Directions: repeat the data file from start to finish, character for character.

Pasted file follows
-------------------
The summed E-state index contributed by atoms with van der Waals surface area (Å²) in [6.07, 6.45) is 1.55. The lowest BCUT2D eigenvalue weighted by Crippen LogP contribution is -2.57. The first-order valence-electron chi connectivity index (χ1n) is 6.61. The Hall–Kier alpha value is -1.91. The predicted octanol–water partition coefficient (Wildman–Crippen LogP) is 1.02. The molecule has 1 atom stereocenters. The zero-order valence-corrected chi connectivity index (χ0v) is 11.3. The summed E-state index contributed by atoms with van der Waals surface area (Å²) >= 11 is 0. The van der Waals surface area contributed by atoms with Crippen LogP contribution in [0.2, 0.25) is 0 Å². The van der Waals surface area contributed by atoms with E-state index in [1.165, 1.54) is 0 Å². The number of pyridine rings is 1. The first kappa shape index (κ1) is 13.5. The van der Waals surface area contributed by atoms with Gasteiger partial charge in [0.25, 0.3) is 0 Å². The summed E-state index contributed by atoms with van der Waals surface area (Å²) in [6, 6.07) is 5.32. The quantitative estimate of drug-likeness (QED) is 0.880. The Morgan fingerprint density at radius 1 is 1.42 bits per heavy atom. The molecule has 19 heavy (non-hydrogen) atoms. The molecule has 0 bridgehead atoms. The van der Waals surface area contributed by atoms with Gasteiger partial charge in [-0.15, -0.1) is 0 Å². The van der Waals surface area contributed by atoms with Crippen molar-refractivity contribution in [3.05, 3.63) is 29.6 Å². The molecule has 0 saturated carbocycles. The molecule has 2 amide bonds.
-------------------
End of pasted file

The summed E-state index contributed by atoms with van der Waals surface area (Å²) in [6.07, 6.45) is 1.55. The lowest BCUT2D eigenvalue weighted by Crippen LogP contribution is -2.57. The first-order valence-electron chi connectivity index (χ1n) is 6.61. The Hall–Kier alpha value is -1.91. The predicted octanol–water partition coefficient (Wildman–Crippen LogP) is 1.02. The molecule has 1 atom stereocenters. The zero-order valence-corrected chi connectivity index (χ0v) is 11.3. The summed E-state index contributed by atoms with van der Waals surface area (Å²) >= 11 is 0. The van der Waals surface area contributed by atoms with Crippen LogP contribution in [0.2, 0.25) is 0 Å². The van der Waals surface area contributed by atoms with E-state index in [1.165, 1.54) is 0 Å². The number of pyridine rings is 1. The first kappa shape index (κ1) is 13.5. The van der Waals surface area contributed by atoms with Gasteiger partial charge in [0.25, 0.3) is 0 Å². The summed E-state index contributed by atoms with van der Waals surface area (Å²) in [6, 6.07) is 5.32. The quantitative estimate of drug-likeness (QED) is 0.880. The Morgan fingerprint density at radius 1 is 1.42 bits per heavy atom. The molecule has 19 heavy (non-hydrogen) atoms. The molecule has 0 bridgehead atoms. The van der Waals surface area contributed by atoms with Gasteiger partial charge in [-0.15, -0.1) is 0 Å². The van der Waals surface area contributed by atoms with Crippen molar-refractivity contribution in [3.05, 3.63) is 29.6 Å². The molecule has 0 saturated carbocycles. The molecule has 2 amide bonds.